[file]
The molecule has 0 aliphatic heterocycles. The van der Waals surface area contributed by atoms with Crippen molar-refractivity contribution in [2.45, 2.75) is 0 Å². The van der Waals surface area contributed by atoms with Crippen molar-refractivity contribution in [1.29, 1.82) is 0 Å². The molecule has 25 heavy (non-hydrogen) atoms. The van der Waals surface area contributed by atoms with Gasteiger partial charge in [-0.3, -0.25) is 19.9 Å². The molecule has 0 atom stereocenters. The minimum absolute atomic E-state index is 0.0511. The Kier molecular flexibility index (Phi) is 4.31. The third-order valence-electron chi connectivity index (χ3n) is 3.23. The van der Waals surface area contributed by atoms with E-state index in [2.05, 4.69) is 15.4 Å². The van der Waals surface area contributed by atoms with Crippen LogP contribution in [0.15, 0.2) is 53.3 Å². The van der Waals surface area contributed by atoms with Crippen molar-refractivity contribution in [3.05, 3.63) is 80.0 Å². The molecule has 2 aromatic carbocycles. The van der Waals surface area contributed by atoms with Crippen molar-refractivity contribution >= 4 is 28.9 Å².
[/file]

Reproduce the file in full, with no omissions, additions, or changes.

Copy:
The molecule has 0 aliphatic heterocycles. The van der Waals surface area contributed by atoms with Crippen molar-refractivity contribution in [2.45, 2.75) is 0 Å². The van der Waals surface area contributed by atoms with Crippen molar-refractivity contribution in [1.29, 1.82) is 0 Å². The molecule has 25 heavy (non-hydrogen) atoms. The van der Waals surface area contributed by atoms with Gasteiger partial charge in [-0.3, -0.25) is 19.9 Å². The molecule has 0 atom stereocenters. The minimum absolute atomic E-state index is 0.0511. The Kier molecular flexibility index (Phi) is 4.31. The third-order valence-electron chi connectivity index (χ3n) is 3.23. The van der Waals surface area contributed by atoms with E-state index in [2.05, 4.69) is 15.4 Å². The van der Waals surface area contributed by atoms with Crippen LogP contribution in [0.15, 0.2) is 53.3 Å². The van der Waals surface area contributed by atoms with Crippen molar-refractivity contribution in [3.05, 3.63) is 80.0 Å². The molecule has 2 aromatic carbocycles. The van der Waals surface area contributed by atoms with Crippen molar-refractivity contribution >= 4 is 28.9 Å².